Touchscreen Use Interfering with Children's Pencil Skills: Study

February 26, 2018

A new report out of the U.K. claims that children first entering school are finding it difficult to hold a pencil. The cause: too much use of a touchscreen. In an age in which many, many adults have smartphone and tablets and spend a lot of time using them, the same is true of many children. Even very young children are being given tablets as presents; the market for tablet apps for children has skyrocketed in recent years. Many of those apps are designed to help children, and many educators tout the educational benefits of using such technology and its software in order to augment children's learning. But touching a screen is not gripping a pencil or a pen. That skill, once thought to be second-nature, has been found lacking in a new generation of early schoolchildren. Doctors in the U.K. are encouraging parents to help their children develop hand strength and dexterity by engaging in muscle-building play, such as by using building blocks and by playing more outdoors.

China Censoring Winnie the Pooh in Online Chats

February 26, 2018

Mentioning Winnie the Pooh on Sina Weibo could get people in trouble. The Communist Party of China recently proposed a slight rewrite of its constitution to eliminate the wording that limits a president to two five-year terms. President Xi Jinping was elected in 2012 and began serving as president in March 2013. He is slated to begin his second term in office soon. Under the currently worded constitution, he would have to leave office in 2023. Sina Weibo is China's equivalent of Twitter. And now, anyone using Sina Weibo and typing in words like "constitution rules" and "re-election" and even "Winnie the Pooh" receive a message saying that those words are not permitted. Xi has long been subject to derogatory comparisons to Winnie the Pooh, including side-by-side illustrations showing a slight similarity, at least in the minds of some people. Chinese Internet monitoring authorities also are not allowing any words that appear to criticize the proposal to eliminate term limits for the presidency.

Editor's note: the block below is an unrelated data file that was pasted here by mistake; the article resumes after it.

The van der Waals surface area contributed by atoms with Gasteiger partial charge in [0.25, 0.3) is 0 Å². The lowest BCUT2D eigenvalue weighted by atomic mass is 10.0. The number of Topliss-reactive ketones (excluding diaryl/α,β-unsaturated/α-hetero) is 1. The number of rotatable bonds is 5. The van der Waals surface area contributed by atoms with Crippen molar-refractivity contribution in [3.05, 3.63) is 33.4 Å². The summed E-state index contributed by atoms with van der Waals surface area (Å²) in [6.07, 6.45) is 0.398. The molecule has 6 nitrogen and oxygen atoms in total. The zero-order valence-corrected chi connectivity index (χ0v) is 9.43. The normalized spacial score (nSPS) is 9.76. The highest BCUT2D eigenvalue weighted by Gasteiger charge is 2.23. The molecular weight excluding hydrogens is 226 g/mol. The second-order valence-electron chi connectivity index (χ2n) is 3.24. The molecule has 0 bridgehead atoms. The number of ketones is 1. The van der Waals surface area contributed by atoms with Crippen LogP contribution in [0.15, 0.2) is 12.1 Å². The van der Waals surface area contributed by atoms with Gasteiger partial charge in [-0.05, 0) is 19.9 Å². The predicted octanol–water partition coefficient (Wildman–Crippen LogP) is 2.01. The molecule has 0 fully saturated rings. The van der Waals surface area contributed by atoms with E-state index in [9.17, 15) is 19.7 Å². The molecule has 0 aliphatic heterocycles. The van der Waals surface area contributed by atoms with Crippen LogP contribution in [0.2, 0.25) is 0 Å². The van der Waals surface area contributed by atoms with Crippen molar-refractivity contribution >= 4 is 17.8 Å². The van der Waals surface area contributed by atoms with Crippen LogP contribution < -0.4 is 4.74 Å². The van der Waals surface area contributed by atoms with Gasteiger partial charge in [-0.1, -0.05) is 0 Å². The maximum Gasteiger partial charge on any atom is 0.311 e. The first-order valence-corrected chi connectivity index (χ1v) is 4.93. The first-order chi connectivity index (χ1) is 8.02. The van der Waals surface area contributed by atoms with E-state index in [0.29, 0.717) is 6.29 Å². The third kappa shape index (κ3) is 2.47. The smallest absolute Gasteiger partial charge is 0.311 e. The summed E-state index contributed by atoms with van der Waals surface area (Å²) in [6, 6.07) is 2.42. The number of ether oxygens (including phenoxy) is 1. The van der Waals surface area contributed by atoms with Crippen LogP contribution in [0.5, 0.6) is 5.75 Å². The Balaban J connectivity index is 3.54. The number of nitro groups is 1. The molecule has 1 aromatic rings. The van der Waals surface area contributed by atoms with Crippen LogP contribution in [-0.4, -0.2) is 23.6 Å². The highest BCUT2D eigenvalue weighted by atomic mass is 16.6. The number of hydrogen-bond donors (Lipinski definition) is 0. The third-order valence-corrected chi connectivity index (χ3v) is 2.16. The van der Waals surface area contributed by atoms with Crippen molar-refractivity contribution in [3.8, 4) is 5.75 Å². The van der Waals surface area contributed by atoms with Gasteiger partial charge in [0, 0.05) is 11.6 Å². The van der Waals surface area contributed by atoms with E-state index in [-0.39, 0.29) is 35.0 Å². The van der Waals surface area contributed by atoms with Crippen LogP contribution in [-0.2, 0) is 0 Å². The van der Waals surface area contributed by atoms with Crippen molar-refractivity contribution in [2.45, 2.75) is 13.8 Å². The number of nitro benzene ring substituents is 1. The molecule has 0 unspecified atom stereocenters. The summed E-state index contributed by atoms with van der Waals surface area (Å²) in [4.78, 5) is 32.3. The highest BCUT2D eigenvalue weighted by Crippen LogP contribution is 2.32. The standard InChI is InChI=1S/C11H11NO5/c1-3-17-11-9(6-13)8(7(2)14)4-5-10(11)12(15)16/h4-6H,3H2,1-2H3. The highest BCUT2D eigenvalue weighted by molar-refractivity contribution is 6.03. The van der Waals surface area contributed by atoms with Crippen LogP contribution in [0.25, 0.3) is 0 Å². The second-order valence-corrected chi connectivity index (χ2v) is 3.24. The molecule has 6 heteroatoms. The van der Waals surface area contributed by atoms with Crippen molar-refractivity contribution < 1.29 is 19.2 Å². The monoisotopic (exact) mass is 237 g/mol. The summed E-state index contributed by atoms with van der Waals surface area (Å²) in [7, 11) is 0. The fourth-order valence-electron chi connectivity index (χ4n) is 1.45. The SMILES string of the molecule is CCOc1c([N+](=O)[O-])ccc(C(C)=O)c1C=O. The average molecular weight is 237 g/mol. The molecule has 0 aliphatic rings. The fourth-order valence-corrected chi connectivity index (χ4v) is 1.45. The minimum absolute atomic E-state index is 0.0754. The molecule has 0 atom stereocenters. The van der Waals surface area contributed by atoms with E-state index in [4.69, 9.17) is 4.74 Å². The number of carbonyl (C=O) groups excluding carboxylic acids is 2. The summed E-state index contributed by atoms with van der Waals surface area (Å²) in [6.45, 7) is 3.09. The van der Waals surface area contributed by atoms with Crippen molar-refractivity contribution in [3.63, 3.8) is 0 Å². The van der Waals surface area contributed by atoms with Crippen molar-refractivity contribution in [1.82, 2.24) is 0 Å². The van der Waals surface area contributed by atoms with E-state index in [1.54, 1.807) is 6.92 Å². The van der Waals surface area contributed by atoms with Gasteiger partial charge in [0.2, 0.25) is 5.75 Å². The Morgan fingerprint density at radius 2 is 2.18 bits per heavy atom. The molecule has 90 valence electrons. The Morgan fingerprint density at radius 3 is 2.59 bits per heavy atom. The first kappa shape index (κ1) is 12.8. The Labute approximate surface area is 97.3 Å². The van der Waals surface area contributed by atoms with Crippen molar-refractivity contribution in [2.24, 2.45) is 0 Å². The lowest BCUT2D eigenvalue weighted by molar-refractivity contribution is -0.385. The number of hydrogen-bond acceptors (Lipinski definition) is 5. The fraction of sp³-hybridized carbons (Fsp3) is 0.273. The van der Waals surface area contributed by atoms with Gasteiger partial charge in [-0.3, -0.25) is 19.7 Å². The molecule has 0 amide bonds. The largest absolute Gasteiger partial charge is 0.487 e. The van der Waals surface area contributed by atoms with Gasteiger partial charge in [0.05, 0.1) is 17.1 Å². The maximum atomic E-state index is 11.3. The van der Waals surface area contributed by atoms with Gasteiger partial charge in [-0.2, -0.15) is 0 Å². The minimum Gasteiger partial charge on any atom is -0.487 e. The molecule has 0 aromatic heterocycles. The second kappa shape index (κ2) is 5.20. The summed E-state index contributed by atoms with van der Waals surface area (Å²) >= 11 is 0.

LiDAR Reveals 'Medieval Manhattan' in Mexico

Hot on the heels of another success in Guatemala, researchers have used ground-breaking scanning technology to lift from obscurity a massive medieval settlement in what is now Mexico. Angamuco was built about A.D. 900 by the Purépecha, a civilization that rivaled the Aztecs. The Purépecha had a network of cities, including a capital at Tzintzúntzan, on the edge of Lake Pátzcuaro in today's western Mexico; descendants of those medieval people live in the area today. What the archaeologists investigating Angamuco discovered was that city was twice as big as the capital and perhaps as big as today's Manhattan. The population of Angamuco would not have been as high, however; estimates are a high of about 100,000,